Hungary, August 15, 2001


Éva Kuti

In December 1996, the Hungarian Parliament provided a new avenue to strengthen civil society by enabling taxpayers to support an NGO with 1 per cent of their personal income tax. A study of the first three years of the scheme suggests it has had a significant impact. However, though most Hungarians know about the scheme, so far only half have chosen to make use of it.

The 1 per cent provision is very well known in Hungary: 94 per cent of the adult population have heard of it. Fewer people (80 per cent) realize that since 1998 taxpayers can give another 1 per cent of their personal income tax to churches.

In 1997, the 1 per cent designation accounted for 4 per cent of the increase in non-profit revenues and just over 3 per cent of total government funding. There was a net gain to NGOs as both overall government support and private giving continued to grow.

The 1 per cent scheme made the system of government funding slightly more equitable and significantly more democratic. Through it government support became available for a large number of small grassroots organizations which had not had access to these funds before. In 1997, 16 per cent of designations went to small NGOs and 50 per cent to medium-sized organizations. The corresponding figures for other government support were 1 per cent and 4 per cent, with the lion's share of 95 per cent going to large NGOs.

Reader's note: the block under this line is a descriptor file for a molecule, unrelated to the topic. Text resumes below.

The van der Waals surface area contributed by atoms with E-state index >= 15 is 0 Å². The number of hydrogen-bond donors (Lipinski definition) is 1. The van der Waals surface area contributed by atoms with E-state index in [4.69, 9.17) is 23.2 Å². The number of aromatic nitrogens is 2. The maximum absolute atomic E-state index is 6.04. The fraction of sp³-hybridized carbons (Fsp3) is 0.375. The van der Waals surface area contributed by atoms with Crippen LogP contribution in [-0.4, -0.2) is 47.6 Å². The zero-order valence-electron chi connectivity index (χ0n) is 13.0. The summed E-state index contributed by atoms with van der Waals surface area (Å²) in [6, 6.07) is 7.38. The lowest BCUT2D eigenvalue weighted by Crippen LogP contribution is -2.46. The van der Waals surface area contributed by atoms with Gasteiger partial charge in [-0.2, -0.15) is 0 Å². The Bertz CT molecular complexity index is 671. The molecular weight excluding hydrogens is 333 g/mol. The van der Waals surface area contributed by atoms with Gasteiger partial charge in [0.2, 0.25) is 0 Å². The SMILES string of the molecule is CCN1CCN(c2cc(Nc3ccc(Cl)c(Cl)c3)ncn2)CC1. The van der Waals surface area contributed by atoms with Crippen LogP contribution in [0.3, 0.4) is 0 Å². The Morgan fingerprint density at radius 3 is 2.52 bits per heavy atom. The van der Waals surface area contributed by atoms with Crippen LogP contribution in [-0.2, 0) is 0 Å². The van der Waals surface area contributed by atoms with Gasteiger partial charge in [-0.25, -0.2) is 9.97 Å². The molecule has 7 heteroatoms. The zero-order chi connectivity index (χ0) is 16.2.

But what is really unique about the 1 per cent scheme is the opportunity for individuals to donate public money. The cost of supporting charities in this way is practically nil. The fact that around half of the population do not make a designation declaration clearly indicates that cost is not the decisive factor in charitable behaviour. NGOs have failed to significantly increase the number of designations since 1997 largely because appeals are rarely part of a carefully thought out, sophisticated fundraising strategy that involves building solid relationships between citizens and NGOs.

The true value of the 1 per cent designations is higher than their economic value. Taxpayers' moral support enhances NGOs' growing prestige and legitimacy, which are just as important to their viability as their financial assets.

1 The empirical findings summarized here are mainly the results of a research project which was designed by Ágnes Vajda and supported by the Aspen Institute Nonprofit Sector Research Fund.

Éva Kuti is a researcher of the non-profit sector and head of the Section on Voluntary Sector Statistics in the Central Statistical Office in Hungary. She can be contacted by email at

First published in Alliance, Vol. 6, No. 3, September 2001. See
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